From a technology perspective evolvability, assessability, usability, and diversity are important attributes. Laprie (2008) tried to apply these to resilience. However, the author only explored evolvability in more detail by explaining that it is the ability to successfully accommodate changes. The problem with the rest of the attributes is that they are more related to software and hardware issues. From this point of view they might enable resilience. For processes and organisational issues, however, they can’t be applied. It is not possible to address connections and interdependencies with these attributes and apply them to socio-technical systems.

Information and connectivity are two important factors for being resilient, as explained by Horne Iii (1997). Erol et al. (2009) developed a two-step framework which incorporates the factors to guide companies in becoming resilient. The framework does not provide unique insights into becoming resilient but focuses more on general issues of connectivity and information and therefore provides a starting point. The first step of the framework is to connect people, processes and information. This enables the company to become more flexible and responsive. The second step is to align IT with business goals. It can be argued that there are advantages and disadvantages of being connected. If a company is too connected a disruptive event can affect every area of a company. On the other hand, through a tight connection of business parts countermeasures can be initiated more easily (e.g. before a disruptive event reaches phase 5 “time of full impact”, see Figure 1).

The challenges explained in this section try to apply concepts from other areas to resilience. This is unlikely to provide the full benefits of being resilient as this section made clear. However, it can be concluded that resilience has to incorporate different areas of companies (e.g. control and risk) due to the interdependencies of disruptive events.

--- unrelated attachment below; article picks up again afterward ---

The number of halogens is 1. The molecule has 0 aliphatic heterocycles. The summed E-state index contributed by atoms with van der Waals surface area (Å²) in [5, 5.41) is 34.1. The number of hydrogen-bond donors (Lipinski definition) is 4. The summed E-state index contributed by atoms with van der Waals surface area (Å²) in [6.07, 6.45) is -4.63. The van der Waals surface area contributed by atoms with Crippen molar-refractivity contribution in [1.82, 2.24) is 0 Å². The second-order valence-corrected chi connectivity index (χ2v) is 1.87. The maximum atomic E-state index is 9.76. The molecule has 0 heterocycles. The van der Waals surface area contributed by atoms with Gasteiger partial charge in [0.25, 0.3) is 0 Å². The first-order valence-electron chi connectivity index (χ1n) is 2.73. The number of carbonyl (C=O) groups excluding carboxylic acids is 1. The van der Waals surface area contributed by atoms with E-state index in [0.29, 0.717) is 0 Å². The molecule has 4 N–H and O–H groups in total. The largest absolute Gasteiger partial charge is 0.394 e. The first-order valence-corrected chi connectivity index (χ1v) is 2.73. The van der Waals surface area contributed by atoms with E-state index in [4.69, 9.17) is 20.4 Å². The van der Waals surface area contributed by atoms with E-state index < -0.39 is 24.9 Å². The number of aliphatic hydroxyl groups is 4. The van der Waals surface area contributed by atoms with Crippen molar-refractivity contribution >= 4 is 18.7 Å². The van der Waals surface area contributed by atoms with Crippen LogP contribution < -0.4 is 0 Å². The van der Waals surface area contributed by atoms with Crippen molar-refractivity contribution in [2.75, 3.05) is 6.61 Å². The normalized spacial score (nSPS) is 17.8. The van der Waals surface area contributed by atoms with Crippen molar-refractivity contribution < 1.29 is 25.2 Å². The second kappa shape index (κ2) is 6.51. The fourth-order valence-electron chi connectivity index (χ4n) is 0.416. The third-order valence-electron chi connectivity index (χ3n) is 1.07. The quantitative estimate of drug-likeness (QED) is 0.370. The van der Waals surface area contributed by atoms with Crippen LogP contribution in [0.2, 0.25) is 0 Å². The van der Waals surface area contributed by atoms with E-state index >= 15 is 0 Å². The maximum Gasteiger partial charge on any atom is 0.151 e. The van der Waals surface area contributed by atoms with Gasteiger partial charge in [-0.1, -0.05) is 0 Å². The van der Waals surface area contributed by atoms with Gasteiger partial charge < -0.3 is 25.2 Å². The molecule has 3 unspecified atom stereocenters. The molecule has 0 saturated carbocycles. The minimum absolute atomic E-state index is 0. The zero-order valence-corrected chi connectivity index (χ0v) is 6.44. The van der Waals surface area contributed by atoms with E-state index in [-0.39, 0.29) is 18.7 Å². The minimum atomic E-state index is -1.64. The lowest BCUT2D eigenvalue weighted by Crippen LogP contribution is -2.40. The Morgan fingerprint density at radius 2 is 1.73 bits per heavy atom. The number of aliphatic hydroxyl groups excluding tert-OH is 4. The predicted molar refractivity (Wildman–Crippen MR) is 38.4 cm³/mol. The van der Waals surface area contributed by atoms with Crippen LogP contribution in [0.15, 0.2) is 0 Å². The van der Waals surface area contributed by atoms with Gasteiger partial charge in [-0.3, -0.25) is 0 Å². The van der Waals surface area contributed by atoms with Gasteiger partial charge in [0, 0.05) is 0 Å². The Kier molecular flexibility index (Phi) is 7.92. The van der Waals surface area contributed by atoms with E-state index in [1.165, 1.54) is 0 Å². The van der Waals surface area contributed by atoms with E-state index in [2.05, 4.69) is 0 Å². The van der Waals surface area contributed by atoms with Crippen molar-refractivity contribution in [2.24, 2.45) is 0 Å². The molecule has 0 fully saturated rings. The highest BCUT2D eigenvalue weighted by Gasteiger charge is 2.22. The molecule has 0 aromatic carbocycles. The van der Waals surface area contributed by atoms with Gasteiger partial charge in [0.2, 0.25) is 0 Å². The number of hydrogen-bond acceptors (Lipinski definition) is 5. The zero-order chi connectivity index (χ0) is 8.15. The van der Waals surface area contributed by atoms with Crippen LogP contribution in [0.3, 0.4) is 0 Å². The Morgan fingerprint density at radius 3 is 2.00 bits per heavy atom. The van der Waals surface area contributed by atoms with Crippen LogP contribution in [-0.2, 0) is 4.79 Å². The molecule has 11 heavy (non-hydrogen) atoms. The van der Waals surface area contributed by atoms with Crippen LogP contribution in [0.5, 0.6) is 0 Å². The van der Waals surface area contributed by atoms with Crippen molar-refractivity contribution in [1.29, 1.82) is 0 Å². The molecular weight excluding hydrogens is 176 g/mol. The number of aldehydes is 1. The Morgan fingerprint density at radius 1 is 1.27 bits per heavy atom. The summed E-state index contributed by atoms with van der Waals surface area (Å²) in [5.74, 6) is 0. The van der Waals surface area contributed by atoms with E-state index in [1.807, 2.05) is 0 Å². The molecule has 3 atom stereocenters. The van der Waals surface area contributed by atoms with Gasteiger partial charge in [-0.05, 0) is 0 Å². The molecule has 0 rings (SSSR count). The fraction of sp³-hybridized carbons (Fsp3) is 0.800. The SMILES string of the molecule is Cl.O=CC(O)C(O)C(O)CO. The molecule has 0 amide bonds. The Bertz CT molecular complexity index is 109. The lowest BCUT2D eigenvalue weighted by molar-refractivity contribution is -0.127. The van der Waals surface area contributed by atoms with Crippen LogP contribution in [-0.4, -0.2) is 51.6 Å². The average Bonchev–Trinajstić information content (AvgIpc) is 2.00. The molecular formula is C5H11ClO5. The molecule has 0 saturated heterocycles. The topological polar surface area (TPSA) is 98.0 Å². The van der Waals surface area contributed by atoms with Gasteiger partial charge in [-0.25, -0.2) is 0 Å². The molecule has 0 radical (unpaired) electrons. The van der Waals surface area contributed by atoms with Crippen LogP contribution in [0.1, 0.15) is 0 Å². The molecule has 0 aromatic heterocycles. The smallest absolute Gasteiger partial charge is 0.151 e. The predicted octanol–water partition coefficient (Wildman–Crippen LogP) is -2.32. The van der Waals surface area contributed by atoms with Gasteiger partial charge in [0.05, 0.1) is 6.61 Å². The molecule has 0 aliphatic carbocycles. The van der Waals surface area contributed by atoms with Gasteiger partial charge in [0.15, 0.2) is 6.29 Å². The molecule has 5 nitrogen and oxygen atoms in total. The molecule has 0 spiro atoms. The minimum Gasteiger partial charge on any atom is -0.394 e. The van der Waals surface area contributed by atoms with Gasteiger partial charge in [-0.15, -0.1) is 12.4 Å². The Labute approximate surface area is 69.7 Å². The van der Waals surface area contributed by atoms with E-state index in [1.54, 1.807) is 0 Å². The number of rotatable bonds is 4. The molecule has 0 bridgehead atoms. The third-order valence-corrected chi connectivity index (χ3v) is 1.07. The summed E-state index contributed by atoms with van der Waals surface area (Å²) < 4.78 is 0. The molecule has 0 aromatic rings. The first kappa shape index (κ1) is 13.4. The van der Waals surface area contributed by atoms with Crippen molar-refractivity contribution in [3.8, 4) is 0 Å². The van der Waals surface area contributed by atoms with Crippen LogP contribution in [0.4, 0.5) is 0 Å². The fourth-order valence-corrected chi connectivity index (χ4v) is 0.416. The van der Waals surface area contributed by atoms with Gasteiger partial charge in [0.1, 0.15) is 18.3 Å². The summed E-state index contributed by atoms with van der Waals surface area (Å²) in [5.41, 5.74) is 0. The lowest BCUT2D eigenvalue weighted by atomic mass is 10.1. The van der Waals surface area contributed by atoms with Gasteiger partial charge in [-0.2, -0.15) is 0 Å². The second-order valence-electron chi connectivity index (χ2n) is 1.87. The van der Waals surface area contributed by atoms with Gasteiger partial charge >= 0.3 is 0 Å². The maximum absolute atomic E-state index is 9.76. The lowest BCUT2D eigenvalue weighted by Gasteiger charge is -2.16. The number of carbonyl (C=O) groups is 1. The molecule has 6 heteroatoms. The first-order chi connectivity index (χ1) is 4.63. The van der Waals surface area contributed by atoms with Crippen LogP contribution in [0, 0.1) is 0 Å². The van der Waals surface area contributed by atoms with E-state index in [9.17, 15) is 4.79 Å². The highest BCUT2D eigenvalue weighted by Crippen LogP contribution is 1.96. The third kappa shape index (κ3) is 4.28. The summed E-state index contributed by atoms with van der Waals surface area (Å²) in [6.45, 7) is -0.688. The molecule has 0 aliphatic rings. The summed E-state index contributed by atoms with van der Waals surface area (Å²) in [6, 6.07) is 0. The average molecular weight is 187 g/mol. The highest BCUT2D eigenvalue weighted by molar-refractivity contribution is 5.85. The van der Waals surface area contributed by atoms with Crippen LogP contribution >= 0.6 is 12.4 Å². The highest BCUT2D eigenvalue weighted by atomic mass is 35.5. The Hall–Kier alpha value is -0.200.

Frameworks to become resilient

The understanding, to use resilience to resume operations prior to a disruptive event, is present in most of the frameworks investigated. Other frameworks make the mistake of looking at vulnerabilities from a single point of view without paying attention to their interdependencies. Only one framework could be identified that is appropriate from an IT perspective, the definition proposed in this paper, and incorporates the connectivity and information issues raised in the previous section. First the two other frameworks are evaluated.

Madni and Jackson (2009) developed a framework which relates resilience to safety, reliability and survivability. It consists of disruptions, system attributes, methods and metrics (see Figure 2). In the first part of the framework disruptive events are indexed and catalogued. Then system attributes are defined where disruptions can have an impact. Attributes can be organisational infrastructure, system functionality, etc. Thereafter methods are defined to achieve resilience. Their main purpose is to enable trade-offs between productive production and safety. Finally metrics are defined (e.g. time/cost to restore operation). The objective of the framework is to help individual employees and organisations to know when and how to make trade-offs.

Framework by Madni and Jackson (2009)

Figure 2 – Framework by Madni and Jackson (2009)